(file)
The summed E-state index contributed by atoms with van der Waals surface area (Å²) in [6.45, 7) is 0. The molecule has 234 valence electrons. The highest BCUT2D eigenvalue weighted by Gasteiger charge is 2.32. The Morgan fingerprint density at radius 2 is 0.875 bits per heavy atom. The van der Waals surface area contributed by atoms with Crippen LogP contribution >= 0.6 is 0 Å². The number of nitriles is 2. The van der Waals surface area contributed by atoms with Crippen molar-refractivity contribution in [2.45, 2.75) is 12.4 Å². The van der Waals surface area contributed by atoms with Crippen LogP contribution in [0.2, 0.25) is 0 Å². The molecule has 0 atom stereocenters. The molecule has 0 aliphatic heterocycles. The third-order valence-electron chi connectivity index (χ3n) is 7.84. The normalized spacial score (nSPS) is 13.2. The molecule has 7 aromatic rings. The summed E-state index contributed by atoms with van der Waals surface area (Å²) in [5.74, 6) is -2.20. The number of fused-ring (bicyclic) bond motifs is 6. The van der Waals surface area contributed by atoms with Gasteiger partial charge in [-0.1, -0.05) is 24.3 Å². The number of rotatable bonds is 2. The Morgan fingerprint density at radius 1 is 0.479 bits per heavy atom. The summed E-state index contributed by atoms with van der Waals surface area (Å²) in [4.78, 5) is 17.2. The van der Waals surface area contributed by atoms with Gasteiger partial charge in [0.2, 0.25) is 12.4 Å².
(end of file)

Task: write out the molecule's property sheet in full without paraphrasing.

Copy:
The summed E-state index contributed by atoms with van der Waals surface area (Å²) in [6.45, 7) is 0. The molecule has 234 valence electrons. The highest BCUT2D eigenvalue weighted by Gasteiger charge is 2.32. The Morgan fingerprint density at radius 2 is 0.875 bits per heavy atom. The van der Waals surface area contributed by atoms with Crippen LogP contribution >= 0.6 is 0 Å². The number of nitriles is 2. The van der Waals surface area contributed by atoms with Crippen molar-refractivity contribution in [2.45, 2.75) is 12.4 Å². The van der Waals surface area contributed by atoms with Crippen LogP contribution in [0.2, 0.25) is 0 Å². The molecule has 0 atom stereocenters. The molecule has 0 aliphatic heterocycles. The third-order valence-electron chi connectivity index (χ3n) is 7.84. The normalized spacial score (nSPS) is 13.2. The molecule has 7 aromatic rings. The summed E-state index contributed by atoms with van der Waals surface area (Å²) in [5.74, 6) is -2.20. The number of fused-ring (bicyclic) bond motifs is 6. The van der Waals surface area contributed by atoms with Gasteiger partial charge in [-0.1, -0.05) is 24.3 Å². The number of rotatable bonds is 2. The Morgan fingerprint density at radius 1 is 0.479 bits per heavy atom. The summed E-state index contributed by atoms with van der Waals surface area (Å²) in [4.78, 5) is 17.2. The van der Waals surface area contributed by atoms with Gasteiger partial charge in [0.2, 0.25) is 12.4 Å².